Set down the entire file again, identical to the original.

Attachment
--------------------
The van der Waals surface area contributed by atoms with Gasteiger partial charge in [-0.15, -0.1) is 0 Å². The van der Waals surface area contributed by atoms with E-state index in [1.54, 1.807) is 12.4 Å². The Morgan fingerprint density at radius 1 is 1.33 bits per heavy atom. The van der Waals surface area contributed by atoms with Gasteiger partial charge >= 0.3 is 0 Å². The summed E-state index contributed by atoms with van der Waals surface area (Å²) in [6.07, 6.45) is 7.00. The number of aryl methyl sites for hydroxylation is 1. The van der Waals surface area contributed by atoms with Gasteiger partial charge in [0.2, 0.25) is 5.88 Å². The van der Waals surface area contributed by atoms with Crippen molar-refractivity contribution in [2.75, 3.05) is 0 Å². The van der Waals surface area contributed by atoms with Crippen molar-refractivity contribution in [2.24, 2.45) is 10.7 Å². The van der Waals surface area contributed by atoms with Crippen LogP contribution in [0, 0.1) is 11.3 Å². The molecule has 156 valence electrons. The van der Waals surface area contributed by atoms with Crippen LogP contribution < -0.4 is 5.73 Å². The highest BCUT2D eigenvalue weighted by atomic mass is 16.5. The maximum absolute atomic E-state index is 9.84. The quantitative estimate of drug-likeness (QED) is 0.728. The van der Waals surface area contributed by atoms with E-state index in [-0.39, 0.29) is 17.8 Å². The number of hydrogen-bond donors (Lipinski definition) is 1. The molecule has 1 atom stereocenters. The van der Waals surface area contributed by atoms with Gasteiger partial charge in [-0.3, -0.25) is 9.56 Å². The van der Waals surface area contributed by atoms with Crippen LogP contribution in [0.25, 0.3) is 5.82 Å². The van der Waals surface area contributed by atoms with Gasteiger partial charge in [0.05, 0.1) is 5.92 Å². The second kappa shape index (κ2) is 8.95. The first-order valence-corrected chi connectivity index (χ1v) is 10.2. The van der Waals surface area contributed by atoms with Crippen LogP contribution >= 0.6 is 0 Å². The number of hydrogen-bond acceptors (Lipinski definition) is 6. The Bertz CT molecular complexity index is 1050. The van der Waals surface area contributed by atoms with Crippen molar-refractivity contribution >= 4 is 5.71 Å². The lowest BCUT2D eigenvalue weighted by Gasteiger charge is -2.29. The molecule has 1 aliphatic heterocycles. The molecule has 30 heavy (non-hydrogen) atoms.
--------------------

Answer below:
The van der Waals surface area contributed by atoms with Gasteiger partial charge in [-0.15, -0.1) is 0 Å². The van der Waals surface area contributed by atoms with E-state index in [1.54, 1.807) is 12.4 Å². The Morgan fingerprint density at radius 1 is 1.33 bits per heavy atom. The van der Waals surface area contributed by atoms with Gasteiger partial charge >= 0.3 is 0 Å². The summed E-state index contributed by atoms with van der Waals surface area (Å²) in [6.07, 6.45) is 7.00. The number of aryl methyl sites for hydroxylation is 1. The van der Waals surface area contributed by atoms with Gasteiger partial charge in [0.2, 0.25) is 5.88 Å². The van der Waals surface area contributed by atoms with Crippen molar-refractivity contribution in [2.75, 3.05) is 0 Å². The van der Waals surface area contributed by atoms with Crippen molar-refractivity contribution in [2.24, 2.45) is 10.7 Å². The van der Waals surface area contributed by atoms with Crippen LogP contribution in [0, 0.1) is 11.3 Å². The molecule has 156 valence electrons. The van der Waals surface area contributed by atoms with Crippen LogP contribution < -0.4 is 5.73 Å². The highest BCUT2D eigenvalue weighted by atomic mass is 16.5. The maximum absolute atomic E-state index is 9.84. The quantitative estimate of drug-likeness (QED) is 0.728. The van der Waals surface area contributed by atoms with E-state index in [-0.39, 0.29) is 17.8 Å². The number of hydrogen-bond donors (Lipinski definition) is 1. The molecule has 1 atom stereocenters. The van der Waals surface area contributed by atoms with Gasteiger partial charge in [-0.3, -0.25) is 9.56 Å². The van der Waals surface area contributed by atoms with Crippen LogP contribution in [0.25, 0.3) is 5.82 Å². The van der Waals surface area contributed by atoms with Gasteiger partial charge in [0.05, 0.1) is 5.92 Å². The second kappa shape index (κ2) is 8.95. The first-order valence-corrected chi connectivity index (χ1v) is 10.2. The van der Waals surface area contributed by atoms with Crippen LogP contribution >= 0.6 is 0 Å². The number of hydrogen-bond acceptors (Lipinski definition) is 6. The Bertz CT molecular complexity index is 1050. The van der Waals surface area contributed by atoms with Crippen molar-refractivity contribution >= 4 is 5.71 Å². The lowest BCUT2D eigenvalue weighted by Gasteiger charge is -2.29. The molecule has 1 aliphatic heterocycles. The molecule has 30 heavy (non-hydrogen) atoms.